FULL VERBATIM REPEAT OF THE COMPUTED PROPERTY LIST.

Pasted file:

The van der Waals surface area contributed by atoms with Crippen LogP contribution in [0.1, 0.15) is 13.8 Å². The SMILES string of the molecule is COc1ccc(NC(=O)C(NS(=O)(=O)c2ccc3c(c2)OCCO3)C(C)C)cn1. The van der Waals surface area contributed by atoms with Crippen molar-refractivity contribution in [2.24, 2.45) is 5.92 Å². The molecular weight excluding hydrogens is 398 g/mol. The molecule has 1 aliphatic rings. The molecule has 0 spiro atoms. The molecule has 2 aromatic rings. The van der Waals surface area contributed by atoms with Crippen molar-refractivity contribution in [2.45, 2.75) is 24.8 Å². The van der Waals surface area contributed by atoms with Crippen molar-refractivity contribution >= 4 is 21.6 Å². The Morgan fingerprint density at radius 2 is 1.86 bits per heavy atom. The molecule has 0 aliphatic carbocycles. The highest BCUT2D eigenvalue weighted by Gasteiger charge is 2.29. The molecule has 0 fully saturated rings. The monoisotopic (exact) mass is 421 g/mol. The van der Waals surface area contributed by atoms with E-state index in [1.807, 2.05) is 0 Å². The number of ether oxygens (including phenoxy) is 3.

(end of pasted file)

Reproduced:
The van der Waals surface area contributed by atoms with Crippen LogP contribution in [0.1, 0.15) is 13.8 Å². The SMILES string of the molecule is COc1ccc(NC(=O)C(NS(=O)(=O)c2ccc3c(c2)OCCO3)C(C)C)cn1. The van der Waals surface area contributed by atoms with Crippen molar-refractivity contribution in [2.24, 2.45) is 5.92 Å². The molecular weight excluding hydrogens is 398 g/mol. The molecule has 1 aliphatic rings. The molecule has 0 spiro atoms. The molecule has 2 aromatic rings. The van der Waals surface area contributed by atoms with Crippen molar-refractivity contribution in [2.45, 2.75) is 24.8 Å². The van der Waals surface area contributed by atoms with Crippen molar-refractivity contribution >= 4 is 21.6 Å². The Morgan fingerprint density at radius 2 is 1.86 bits per heavy atom. The molecule has 0 aliphatic carbocycles. The highest BCUT2D eigenvalue weighted by Gasteiger charge is 2.29. The molecule has 0 fully saturated rings. The monoisotopic (exact) mass is 421 g/mol. The van der Waals surface area contributed by atoms with E-state index in [1.807, 2.05) is 0 Å². The number of ether oxygens (including phenoxy) is 3.